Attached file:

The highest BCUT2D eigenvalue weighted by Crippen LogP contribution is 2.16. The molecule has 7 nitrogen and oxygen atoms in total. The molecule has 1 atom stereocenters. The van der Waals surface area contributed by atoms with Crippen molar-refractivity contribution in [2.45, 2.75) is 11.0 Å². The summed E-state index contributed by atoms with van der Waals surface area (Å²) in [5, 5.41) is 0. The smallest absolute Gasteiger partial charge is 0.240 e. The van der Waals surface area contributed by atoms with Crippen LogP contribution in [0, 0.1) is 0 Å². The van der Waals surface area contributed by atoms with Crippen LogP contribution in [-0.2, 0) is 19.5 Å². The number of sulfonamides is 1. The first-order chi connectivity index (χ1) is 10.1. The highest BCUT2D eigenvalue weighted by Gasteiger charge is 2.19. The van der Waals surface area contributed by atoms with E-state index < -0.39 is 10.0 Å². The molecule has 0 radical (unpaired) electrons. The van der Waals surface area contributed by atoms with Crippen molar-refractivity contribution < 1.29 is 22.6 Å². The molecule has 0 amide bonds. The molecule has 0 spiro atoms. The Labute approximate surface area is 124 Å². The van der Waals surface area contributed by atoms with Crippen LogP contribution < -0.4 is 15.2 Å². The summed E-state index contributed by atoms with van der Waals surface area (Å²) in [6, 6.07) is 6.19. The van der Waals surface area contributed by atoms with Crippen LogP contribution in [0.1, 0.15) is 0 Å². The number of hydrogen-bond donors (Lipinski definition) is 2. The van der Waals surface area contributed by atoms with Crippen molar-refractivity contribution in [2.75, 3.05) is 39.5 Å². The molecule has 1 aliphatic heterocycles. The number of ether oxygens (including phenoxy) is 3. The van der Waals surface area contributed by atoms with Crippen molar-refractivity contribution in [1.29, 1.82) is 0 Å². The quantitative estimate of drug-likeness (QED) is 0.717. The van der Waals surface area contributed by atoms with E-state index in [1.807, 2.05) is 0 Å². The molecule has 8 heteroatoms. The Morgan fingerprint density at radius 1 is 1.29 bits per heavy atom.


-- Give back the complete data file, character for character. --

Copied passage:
The highest BCUT2D eigenvalue weighted by Crippen LogP contribution is 2.16. The molecule has 7 nitrogen and oxygen atoms in total. The molecule has 1 atom stereocenters. The van der Waals surface area contributed by atoms with Crippen molar-refractivity contribution in [2.45, 2.75) is 11.0 Å². The summed E-state index contributed by atoms with van der Waals surface area (Å²) in [5, 5.41) is 0. The smallest absolute Gasteiger partial charge is 0.240 e. The van der Waals surface area contributed by atoms with Crippen LogP contribution in [0, 0.1) is 0 Å². The van der Waals surface area contributed by atoms with Crippen LogP contribution in [-0.2, 0) is 19.5 Å². The number of sulfonamides is 1. The first-order chi connectivity index (χ1) is 10.1. The highest BCUT2D eigenvalue weighted by Gasteiger charge is 2.19. The van der Waals surface area contributed by atoms with E-state index < -0.39 is 10.0 Å². The molecule has 0 radical (unpaired) electrons. The van der Waals surface area contributed by atoms with Crippen molar-refractivity contribution < 1.29 is 22.6 Å². The molecule has 0 amide bonds. The molecule has 0 spiro atoms. The Labute approximate surface area is 124 Å². The van der Waals surface area contributed by atoms with Crippen LogP contribution < -0.4 is 15.2 Å². The summed E-state index contributed by atoms with van der Waals surface area (Å²) in [6, 6.07) is 6.19. The van der Waals surface area contributed by atoms with Crippen LogP contribution in [0.1, 0.15) is 0 Å². The number of hydrogen-bond donors (Lipinski definition) is 2. The van der Waals surface area contributed by atoms with Crippen molar-refractivity contribution in [2.75, 3.05) is 39.5 Å². The molecule has 1 aliphatic heterocycles. The number of ether oxygens (including phenoxy) is 3. The van der Waals surface area contributed by atoms with Crippen molar-refractivity contribution in [1.29, 1.82) is 0 Å². The quantitative estimate of drug-likeness (QED) is 0.717. The van der Waals surface area contributed by atoms with E-state index in [1.807, 2.05) is 0 Å². The molecule has 8 heteroatoms. The Morgan fingerprint density at radius 1 is 1.29 bits per heavy atom.